by Nicole Bruce
In a recent Psychology Today article, Susan R. Barry, Ph.D. explores the connection between chess and the brain, and says, “Our brain is highly adaptable and opportunistic. While certain areas may be wired from infancy for specific functions and skills, novel demands and extensive experience can recruit and perhaps rewire those regions to allow us to develop expertise in all sorts of new and dramatic ways.”
The brain’s need for stimulation is one of the many reasons CJE SeniorLife Board Member Richard Kohn and his wife Joan created a Pilot Chess Program at CJE. Earlier this year, they donated chess equipment and free weekly instruction at two of CJE’s residences: Swartzberg House and Farwell House. “Chess is undergoing a tremendous renaissance in the United States. It’s being taught in many schools as a way of teaching critical thinking as well as sportsmanship and mental agility...Chess teaches you patience, concentration and problem solving, and those are skills that have great value in many aspects of life,” says Kohn.
Kohn has been a Board Member at CJE SeniorLife since 2009 and currently serves on the Board of Directors of the Brain Research Foundation. Inspired by his personal interest in chess, it occurred to him that this could be invigorating for residents at CJE. “Chess affects the brain in very good ways. Doing something challenging in a new or different subject, such as trying mind games or learning a new language—that is, mental exercise that is different from what you normally do—is extremely beneficial,” he says.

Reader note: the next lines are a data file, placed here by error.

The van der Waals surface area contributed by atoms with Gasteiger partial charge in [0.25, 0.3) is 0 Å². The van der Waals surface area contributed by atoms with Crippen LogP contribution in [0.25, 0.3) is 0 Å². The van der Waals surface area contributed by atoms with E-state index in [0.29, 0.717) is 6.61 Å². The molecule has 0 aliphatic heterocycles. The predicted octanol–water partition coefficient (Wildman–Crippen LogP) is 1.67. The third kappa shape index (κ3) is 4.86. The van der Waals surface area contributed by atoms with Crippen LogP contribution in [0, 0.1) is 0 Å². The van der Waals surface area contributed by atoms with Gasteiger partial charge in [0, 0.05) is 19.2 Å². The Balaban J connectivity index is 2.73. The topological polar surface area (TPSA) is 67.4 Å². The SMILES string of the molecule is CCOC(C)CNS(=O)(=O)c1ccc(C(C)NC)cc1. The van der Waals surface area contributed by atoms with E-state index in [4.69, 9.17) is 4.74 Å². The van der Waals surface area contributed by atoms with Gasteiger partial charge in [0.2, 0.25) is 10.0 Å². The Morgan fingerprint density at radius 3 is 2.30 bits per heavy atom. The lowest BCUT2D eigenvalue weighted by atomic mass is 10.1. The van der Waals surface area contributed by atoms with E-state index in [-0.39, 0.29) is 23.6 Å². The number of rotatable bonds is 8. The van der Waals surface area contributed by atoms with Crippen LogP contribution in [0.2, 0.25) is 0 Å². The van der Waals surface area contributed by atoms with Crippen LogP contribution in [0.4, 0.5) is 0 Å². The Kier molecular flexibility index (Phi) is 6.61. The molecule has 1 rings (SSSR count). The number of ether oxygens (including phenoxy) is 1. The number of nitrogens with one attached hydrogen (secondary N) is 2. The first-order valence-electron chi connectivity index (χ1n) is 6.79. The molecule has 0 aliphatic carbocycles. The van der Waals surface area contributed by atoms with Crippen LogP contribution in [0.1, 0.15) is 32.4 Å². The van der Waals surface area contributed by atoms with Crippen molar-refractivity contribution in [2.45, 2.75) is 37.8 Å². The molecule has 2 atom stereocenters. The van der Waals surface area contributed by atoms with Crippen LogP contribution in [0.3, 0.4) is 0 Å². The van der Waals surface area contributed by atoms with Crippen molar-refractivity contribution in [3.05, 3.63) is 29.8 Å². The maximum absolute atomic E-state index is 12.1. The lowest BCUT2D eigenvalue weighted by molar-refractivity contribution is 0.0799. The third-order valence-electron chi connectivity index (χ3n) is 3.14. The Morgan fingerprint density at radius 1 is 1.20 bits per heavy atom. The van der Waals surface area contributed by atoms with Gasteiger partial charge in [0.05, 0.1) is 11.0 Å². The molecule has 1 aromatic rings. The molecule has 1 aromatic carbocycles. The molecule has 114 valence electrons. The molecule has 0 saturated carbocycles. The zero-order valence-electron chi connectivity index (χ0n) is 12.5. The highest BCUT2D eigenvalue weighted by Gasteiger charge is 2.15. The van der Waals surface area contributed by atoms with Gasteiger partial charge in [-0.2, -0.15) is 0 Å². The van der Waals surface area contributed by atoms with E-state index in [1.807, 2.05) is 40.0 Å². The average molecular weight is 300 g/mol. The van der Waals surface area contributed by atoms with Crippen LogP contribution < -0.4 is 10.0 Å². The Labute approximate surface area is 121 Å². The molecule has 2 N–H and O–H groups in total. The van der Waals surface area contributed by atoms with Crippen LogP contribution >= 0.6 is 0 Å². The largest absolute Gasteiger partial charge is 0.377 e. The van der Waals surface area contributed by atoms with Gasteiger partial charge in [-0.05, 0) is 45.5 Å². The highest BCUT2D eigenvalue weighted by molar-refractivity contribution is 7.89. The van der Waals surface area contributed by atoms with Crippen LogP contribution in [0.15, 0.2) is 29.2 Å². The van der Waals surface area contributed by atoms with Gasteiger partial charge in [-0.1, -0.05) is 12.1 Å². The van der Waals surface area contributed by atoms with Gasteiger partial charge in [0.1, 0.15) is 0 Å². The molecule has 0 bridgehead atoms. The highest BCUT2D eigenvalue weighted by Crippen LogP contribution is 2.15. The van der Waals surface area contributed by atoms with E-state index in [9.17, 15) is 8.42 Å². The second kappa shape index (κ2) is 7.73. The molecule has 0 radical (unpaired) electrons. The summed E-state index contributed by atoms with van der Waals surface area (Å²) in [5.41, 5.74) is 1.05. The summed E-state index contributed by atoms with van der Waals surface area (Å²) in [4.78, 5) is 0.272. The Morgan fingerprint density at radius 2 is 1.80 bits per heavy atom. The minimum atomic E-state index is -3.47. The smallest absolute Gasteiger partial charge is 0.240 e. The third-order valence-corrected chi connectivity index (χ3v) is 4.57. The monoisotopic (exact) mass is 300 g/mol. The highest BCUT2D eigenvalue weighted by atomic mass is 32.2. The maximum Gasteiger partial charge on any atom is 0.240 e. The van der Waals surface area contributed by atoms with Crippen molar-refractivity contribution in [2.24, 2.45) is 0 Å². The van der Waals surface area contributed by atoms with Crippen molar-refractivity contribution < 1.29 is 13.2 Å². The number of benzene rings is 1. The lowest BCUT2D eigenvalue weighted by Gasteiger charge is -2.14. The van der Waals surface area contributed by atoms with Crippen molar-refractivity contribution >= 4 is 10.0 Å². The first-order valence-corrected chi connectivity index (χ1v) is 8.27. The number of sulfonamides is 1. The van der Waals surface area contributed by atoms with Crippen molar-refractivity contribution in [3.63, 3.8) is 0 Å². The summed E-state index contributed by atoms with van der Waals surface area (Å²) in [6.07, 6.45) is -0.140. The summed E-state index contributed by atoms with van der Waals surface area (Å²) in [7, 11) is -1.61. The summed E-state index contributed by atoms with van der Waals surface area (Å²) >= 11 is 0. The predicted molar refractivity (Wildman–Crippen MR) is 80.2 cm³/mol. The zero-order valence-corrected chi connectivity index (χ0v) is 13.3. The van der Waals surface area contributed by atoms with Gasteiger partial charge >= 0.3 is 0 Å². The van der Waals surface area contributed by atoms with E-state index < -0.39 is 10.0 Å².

Kohn recruited his own teacher, Shiva Maharaj, a coach for over 1,000 Chicago-area school students, for the residents in CJE’s program. Each facility received ten chess sets and residents can play at their leisure.
“I hope it stimulates them, exercises their mind, and occupies them. But first and foremost, I hope that they have fun,” says Kohn.
Some unexpectedly pleasant developments have occurred through the program. Varuzhan Akobian, an Armenian-American chess Grandmaster, visited CJE at the start of the program and offered to help Maharaj teach at CJE when in Chicago. Also, the competition at CJE is growing fierce. Farwell House has already challenged Swartzberg House to a tournament!
Maharaj is excited about a tournament he is organizing between the generations. Older adults would compete with his school-age students, with each group inspiring the other. “Shiva is very excited about this project. He feels that this could grow in a very nice way,” explains Kohn.
Demonstrating that there are no age limits when it comes to a complex game of chess, a 91-year old novice player just enrolled in the CJE Chess Program. It just goes to show that the human mind, young or old, can adapt to new challenges and CJE SeniorLife offers a myriad of ways to stimulate it.
This article originally appeared in the Fall 2012 issue of LIFE, CJE SeniorLife's quarterly magazine.